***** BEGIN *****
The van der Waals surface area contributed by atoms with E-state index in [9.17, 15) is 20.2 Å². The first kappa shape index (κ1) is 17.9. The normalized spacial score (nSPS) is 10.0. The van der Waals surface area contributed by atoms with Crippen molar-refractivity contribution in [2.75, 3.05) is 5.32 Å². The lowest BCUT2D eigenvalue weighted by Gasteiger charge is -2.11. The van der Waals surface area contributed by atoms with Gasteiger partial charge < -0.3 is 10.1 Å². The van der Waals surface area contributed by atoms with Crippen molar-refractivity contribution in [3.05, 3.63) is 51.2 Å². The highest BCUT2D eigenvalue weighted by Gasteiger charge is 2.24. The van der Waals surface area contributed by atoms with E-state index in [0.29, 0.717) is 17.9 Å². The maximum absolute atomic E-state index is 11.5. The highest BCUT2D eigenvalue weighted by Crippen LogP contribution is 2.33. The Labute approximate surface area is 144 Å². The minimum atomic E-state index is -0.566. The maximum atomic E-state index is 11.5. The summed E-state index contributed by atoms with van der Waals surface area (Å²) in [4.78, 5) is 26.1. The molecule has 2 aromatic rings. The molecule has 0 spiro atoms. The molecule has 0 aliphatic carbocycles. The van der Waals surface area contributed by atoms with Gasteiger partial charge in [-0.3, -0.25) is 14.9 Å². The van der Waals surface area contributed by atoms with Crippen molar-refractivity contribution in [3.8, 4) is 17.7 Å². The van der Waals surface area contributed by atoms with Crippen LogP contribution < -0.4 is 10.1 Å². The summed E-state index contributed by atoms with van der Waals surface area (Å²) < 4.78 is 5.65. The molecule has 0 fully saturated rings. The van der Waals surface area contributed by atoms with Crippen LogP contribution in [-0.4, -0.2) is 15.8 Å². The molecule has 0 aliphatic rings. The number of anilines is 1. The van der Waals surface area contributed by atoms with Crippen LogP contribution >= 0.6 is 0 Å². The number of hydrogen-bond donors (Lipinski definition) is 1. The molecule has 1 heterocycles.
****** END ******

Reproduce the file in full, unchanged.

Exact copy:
The van der Waals surface area contributed by atoms with E-state index in [9.17, 15) is 20.2 Å². The first kappa shape index (κ1) is 17.9. The normalized spacial score (nSPS) is 10.0. The van der Waals surface area contributed by atoms with Crippen molar-refractivity contribution in [2.75, 3.05) is 5.32 Å². The lowest BCUT2D eigenvalue weighted by Gasteiger charge is -2.11. The van der Waals surface area contributed by atoms with Gasteiger partial charge < -0.3 is 10.1 Å². The van der Waals surface area contributed by atoms with Crippen molar-refractivity contribution in [3.05, 3.63) is 51.2 Å². The highest BCUT2D eigenvalue weighted by Gasteiger charge is 2.24. The van der Waals surface area contributed by atoms with E-state index in [0.29, 0.717) is 17.9 Å². The maximum absolute atomic E-state index is 11.5. The highest BCUT2D eigenvalue weighted by Crippen LogP contribution is 2.33. The Labute approximate surface area is 144 Å². The minimum atomic E-state index is -0.566. The maximum atomic E-state index is 11.5. The summed E-state index contributed by atoms with van der Waals surface area (Å²) in [4.78, 5) is 26.1. The molecule has 2 aromatic rings. The molecule has 0 spiro atoms. The molecule has 0 aliphatic carbocycles. The van der Waals surface area contributed by atoms with Gasteiger partial charge in [-0.3, -0.25) is 14.9 Å². The van der Waals surface area contributed by atoms with Crippen molar-refractivity contribution in [3.8, 4) is 17.7 Å². The van der Waals surface area contributed by atoms with Crippen LogP contribution < -0.4 is 10.1 Å². The summed E-state index contributed by atoms with van der Waals surface area (Å²) < 4.78 is 5.65. The molecule has 0 fully saturated rings. The van der Waals surface area contributed by atoms with Crippen LogP contribution in [-0.4, -0.2) is 15.8 Å². The molecule has 0 aliphatic rings. The number of anilines is 1. The van der Waals surface area contributed by atoms with Crippen LogP contribution >= 0.6 is 0 Å². The number of hydrogen-bond donors (Lipinski definition) is 1. The molecule has 1 heterocycles.